James Pintar/ Adobe Stock

In this episode of Inside Appalachia, we're taking a look at the myths and truths of the wild turkey. We’ll find out if turkeys really can fly. We'll find out what wild turkeys can teach us about wild animals.

Wikimedia Commons/ Snoopywv

High-profile confrontations between African-Americans and police officers have fueled racial tensions across the country. How do we in Appalachia talk about how these issues affect us here in the mountains?

courtesy photo

The Vietnam War is often called America’s most controversial war. Many servicemen from Appalachia were pushed toward the front lines. More West Virginians, per capita, fought and died in the Vietnam War than any other state.

This week on Inside Appalachia, we hear the personal stories of five veterans who talk about the traumatic events of this war and how it affected their lives.


Kara Lofton/ WVPB

About 2.5 million children in the U.S. are being raised by grandparents or relatives other than their birth parents.

This week on Inside Appalachia, we hear a special series about grandparents raising grandchildren. Many are taking care of grandchildren who would otherwise be put in foster care, but the arrangement can be difficult for the grandparents themselves.


Benny Becker/ WMMT

Too many times, when stories of Appalachia are in the national spotlight, we hear shallow, shocking and grim stories. But they miss some of the most inspiring aspects to our realities: the struggle, the perseverance and the resilience.  On this week’s episode of Inside Appalachia we’ll meet storytellers who work to help Appalachians tell their own stories, and capture the true Appalachian spirit behind the statistics.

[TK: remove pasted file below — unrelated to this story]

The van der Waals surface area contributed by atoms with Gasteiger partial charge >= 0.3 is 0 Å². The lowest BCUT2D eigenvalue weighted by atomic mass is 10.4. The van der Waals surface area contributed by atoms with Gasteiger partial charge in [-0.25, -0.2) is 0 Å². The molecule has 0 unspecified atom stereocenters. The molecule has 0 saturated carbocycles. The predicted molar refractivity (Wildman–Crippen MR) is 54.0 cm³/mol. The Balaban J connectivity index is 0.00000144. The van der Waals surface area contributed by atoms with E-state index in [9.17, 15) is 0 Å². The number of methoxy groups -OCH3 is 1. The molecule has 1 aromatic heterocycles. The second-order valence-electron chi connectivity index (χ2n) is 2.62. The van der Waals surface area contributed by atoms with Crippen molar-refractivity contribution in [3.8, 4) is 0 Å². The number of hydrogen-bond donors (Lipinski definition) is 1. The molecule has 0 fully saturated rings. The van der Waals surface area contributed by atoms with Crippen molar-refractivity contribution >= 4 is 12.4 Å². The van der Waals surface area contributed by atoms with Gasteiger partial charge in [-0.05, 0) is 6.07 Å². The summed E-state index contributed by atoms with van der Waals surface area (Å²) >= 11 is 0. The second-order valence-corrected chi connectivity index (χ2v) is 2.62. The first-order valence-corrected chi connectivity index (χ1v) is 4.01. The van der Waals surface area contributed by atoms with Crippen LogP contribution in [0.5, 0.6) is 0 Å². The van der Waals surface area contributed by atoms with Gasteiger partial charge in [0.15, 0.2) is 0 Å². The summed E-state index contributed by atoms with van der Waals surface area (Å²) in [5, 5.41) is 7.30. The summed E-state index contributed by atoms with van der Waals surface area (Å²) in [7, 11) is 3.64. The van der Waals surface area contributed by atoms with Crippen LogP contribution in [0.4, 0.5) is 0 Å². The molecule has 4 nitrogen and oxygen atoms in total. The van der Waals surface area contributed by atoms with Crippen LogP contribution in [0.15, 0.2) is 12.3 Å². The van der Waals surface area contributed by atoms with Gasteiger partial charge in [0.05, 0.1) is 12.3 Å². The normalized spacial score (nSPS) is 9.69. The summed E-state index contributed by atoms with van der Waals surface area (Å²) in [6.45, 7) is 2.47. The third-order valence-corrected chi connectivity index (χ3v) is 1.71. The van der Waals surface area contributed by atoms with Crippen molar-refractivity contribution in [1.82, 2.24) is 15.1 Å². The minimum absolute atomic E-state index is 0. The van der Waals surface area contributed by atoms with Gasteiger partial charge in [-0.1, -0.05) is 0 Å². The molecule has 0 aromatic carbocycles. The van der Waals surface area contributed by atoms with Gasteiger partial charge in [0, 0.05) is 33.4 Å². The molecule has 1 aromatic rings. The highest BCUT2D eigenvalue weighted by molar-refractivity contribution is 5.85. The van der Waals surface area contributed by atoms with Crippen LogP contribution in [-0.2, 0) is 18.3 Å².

Jesse Wright

This year’s West Virginia FILMmaker of the Year is a Pittsburgh native who hails from West Virginia these days. Here at West Virginia Public Broadcasting we know Larry Dowling as the Production Manager but he’s also a videographer, lighting designer, grip, gaffer, director, and just about anything else you could think of in filmmaking. This year, he can add West Virginia Filmmaker of the Year to that list.


Jessica Lilly

For communities in the rugged Appalachian Mountains - when it rains hard, water doesn't have anywhere to go but straight down into the hollers. Floods - especially flash floods - are simply a way of life. In fact, our region has experienced some of the largest measured flash flood events in the world.

USDA/ Daniel Boone National Forest

In this week's episode of Inside Appalachia, we visit communities impacted by creation of flood-control lakes. Like the Village of Lilly, where back in the 1940s, about 40 families were pushed off their land along the Bluestone River in Summers County, West Virginia. Many of these families had lived there for more than 200 years. 

Inside Appalachia Host Jessica Lilly has deep roots to this community, as we hear in this episode. 

courtesy Emily Hilliard

Here in Appalachia, it’s apple season. And that means apple growers are sending this year’s crop to farmers markets and grocery stores. But the majority of the apples grown here get sent to manufacturers to be used in apple sauce and apple juice. By the way, did you know that Golden Delicious Apples originated right here in West Virginia?  In fact, apples are our state fruit. 

Jack Corn/ U.S. National Archives